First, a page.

VI. The World Wars and the Interwar Period, 1914–1945 > B. World War I, 1914–1918 > 5. The Intervention of Italy, 1915
  The Encyclopedia of World History.  2001.
5. The Intervention of Italy, 1915
On the plea that the Austrian action against Serbia was an offensive action and therefore incompatible with the terms of the Triple Alliance, the Italian government in July 1914 refused to join the Central powers and declared neutrality (Aug. 3). But almost from the outset the Italian government maintained that under Art. VII of the Triple Alliance, Italy was entitled to some compensation to counterbalance the Austrian gains in the Balkans. These claims were advanced the more persistently when the foreign ministry was given to Baron Sidney Sonnino (Nov. 3), following the sudden demise of Marquis Antonio di San Giuliano (Oct. 16).  1
The necessity of making some concession to Italy in order to keep it neutral was fully recognized in Berlin, but the Austrian foreign minister (Baron Leopold von Berchtold) refused to entertain suggestions of territorial cessions.  2
1914, Dec. 20
Prince Bernhard von Bülow, former German chancellor, arrived in Rome on a special mission. He admitted the Italian claim to the Trentino, and the German government made every effort to persuade the Austrians to give in (mission of Count Betho von Wedel to Vienna, Jan. 16, 1915).  3
1915, Jan. 13
Count Stephen Burian appointed Austro-Hungarian foreign minister to replace Berchtold. Burian finally agreed to the cession of territory (March 9) but was willing to cede the Trentino only after the conclusion of peace. This was not enough to satisfy the Italians, who were already negotiating with the Entente powers. Sonnino demanded of Austria the immediate cession of the South Tyrol, the district of Gorizia and Gradisca, the establishment of Trieste and its neighborhood as a free state, the cession to Italy of the Curzolari Islands off the Dalmation coast, and full sovereignty over the island of Saseno and over Valona on the Albanian coast (Italian occupation of Saseno, Oct. 30, 1914; “provisional” occupation of Valona, Dec. 26, 1914). These demands were exorbitant, from the Austrian point of view, but the Germans finally (May 10) induced their allies to agree to substantially all the Italians were holding out for. As it turned out, the Austrians yielded too late.  4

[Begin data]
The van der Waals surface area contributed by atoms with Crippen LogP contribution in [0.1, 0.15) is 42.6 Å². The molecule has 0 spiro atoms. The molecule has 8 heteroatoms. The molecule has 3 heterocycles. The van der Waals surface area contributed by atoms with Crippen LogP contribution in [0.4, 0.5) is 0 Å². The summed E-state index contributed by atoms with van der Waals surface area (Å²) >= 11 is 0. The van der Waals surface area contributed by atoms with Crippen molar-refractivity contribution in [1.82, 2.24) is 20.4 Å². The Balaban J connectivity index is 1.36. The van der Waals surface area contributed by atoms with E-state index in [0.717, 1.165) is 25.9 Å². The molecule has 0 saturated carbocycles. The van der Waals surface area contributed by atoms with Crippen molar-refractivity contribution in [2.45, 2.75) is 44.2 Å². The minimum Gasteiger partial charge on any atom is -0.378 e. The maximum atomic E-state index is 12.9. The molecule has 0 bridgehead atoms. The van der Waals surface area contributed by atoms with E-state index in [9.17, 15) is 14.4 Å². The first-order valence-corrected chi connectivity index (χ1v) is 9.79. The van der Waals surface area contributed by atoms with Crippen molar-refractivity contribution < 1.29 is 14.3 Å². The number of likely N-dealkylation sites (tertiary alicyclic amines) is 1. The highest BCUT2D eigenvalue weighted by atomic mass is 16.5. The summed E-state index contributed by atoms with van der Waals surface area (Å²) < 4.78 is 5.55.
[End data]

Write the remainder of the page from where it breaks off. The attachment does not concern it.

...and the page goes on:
April 26
Britain, France, Russia, and Italy concluded the secret Treaty of London. Antonio Salandra, the Italian prime minister, had envisaged Italian intervention on the Entente side almost since the beginning of war, but the noninterventionists, led by Giovanni Giolitti, were too strong to make that at first a practicable policy. During the winter, however, the interventionist movement gathered strength (Mussolini broke with the Socialist Party and became an active proponent of intervention). The western powers, meeting with failure on the western front, were ready to offer much. Negotiations were embarked upon in Feb. 1915 but were delayed by the opposition of the Russian foreign minister, Sazonov, to the assignment of the Dalmatian coast to Italy, in view of Serbian aspirations in that region. Under the terms of the treaty as finally concluded, a military convention was to be drawn up to protect Italy against the full force of Austrian attack. The political clauses promised Italy the South Tyrol and Trentino, Gorizia, Gradisca, Trieste, Istria, the most important Dalmatian Islands and the southern part of the province of Dalmatia, Saseno and Valona, and full sovereignty over the Dodecanese Islands (occupied since 1912). Moreover, in the event of the partition of Turkey, Italy was to have the province of Adalia; and in the event of Britain and France enlarging their empires by the addition of German colonies, Italy was to receive extensions of its territory in Libya, Eritrea, and Somaliland. Italy was further to receive a loan, and ultimately part of the war indemnity. The Entente powers were to support Italy in preventing the Holy See from taking diplomatic steps for the conclusion of peace. Italy was to commence hostilities within a month of the signature of the treaty.  5
May 3
The Italian government denounced the Triple Alliance.  6
May 10
Conclusion of a naval convention among Britain, France, and Italy.  7
May 23
Italy mobilized and declared war on Austro-Hungary. Germany at once severed diplomatic relations (May 24), but for various financial reasons Italy did not declare war on Germany until Aug. 28, 1916.  8
The Encyclopedia of World History, Sixth edition. Peter N. Stearns, general editor. Copyright © 2001 by Houghton Mifflin Company. Maps by Mary Reilly, copyright 2001 by Houghton Mifflin Company. Published by Houghton Mifflin Company. All rights reserved.